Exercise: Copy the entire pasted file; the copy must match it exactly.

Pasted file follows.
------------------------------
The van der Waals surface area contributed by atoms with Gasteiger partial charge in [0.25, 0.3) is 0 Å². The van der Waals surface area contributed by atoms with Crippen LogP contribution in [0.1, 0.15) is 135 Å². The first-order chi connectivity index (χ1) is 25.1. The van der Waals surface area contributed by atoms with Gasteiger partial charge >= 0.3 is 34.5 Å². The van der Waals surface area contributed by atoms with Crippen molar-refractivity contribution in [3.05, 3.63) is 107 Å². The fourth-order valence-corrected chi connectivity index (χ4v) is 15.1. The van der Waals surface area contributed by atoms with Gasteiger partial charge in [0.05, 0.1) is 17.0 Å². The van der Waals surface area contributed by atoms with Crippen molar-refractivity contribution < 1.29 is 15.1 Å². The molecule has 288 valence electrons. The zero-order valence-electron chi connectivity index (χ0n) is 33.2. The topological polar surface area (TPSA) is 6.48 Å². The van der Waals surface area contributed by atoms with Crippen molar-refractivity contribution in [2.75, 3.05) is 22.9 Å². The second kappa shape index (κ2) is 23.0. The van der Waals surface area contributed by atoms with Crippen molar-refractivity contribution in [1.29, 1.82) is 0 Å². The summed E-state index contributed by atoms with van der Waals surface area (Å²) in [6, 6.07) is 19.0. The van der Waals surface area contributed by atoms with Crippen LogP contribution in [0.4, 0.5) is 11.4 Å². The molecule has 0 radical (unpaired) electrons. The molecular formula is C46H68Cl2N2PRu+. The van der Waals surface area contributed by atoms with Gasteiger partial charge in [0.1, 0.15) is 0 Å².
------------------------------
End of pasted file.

The van der Waals surface area contributed by atoms with Gasteiger partial charge in [0.25, 0.3) is 0 Å². The van der Waals surface area contributed by atoms with Crippen LogP contribution in [0.1, 0.15) is 135 Å². The first-order chi connectivity index (χ1) is 25.1. The van der Waals surface area contributed by atoms with Gasteiger partial charge >= 0.3 is 34.5 Å². The van der Waals surface area contributed by atoms with Crippen molar-refractivity contribution in [3.05, 3.63) is 107 Å². The fourth-order valence-corrected chi connectivity index (χ4v) is 15.1. The van der Waals surface area contributed by atoms with Gasteiger partial charge in [0.05, 0.1) is 17.0 Å². The van der Waals surface area contributed by atoms with Crippen molar-refractivity contribution < 1.29 is 15.1 Å². The molecule has 288 valence electrons. The zero-order valence-electron chi connectivity index (χ0n) is 33.2. The topological polar surface area (TPSA) is 6.48 Å². The van der Waals surface area contributed by atoms with Crippen molar-refractivity contribution in [2.75, 3.05) is 22.9 Å². The second kappa shape index (κ2) is 23.0. The van der Waals surface area contributed by atoms with Crippen molar-refractivity contribution in [1.29, 1.82) is 0 Å². The summed E-state index contributed by atoms with van der Waals surface area (Å²) in [6, 6.07) is 19.0. The van der Waals surface area contributed by atoms with Crippen LogP contribution in [0.4, 0.5) is 11.4 Å². The molecule has 0 radical (unpaired) electrons. The molecular formula is C46H68Cl2N2PRu+. The van der Waals surface area contributed by atoms with Gasteiger partial charge in [0.1, 0.15) is 0 Å².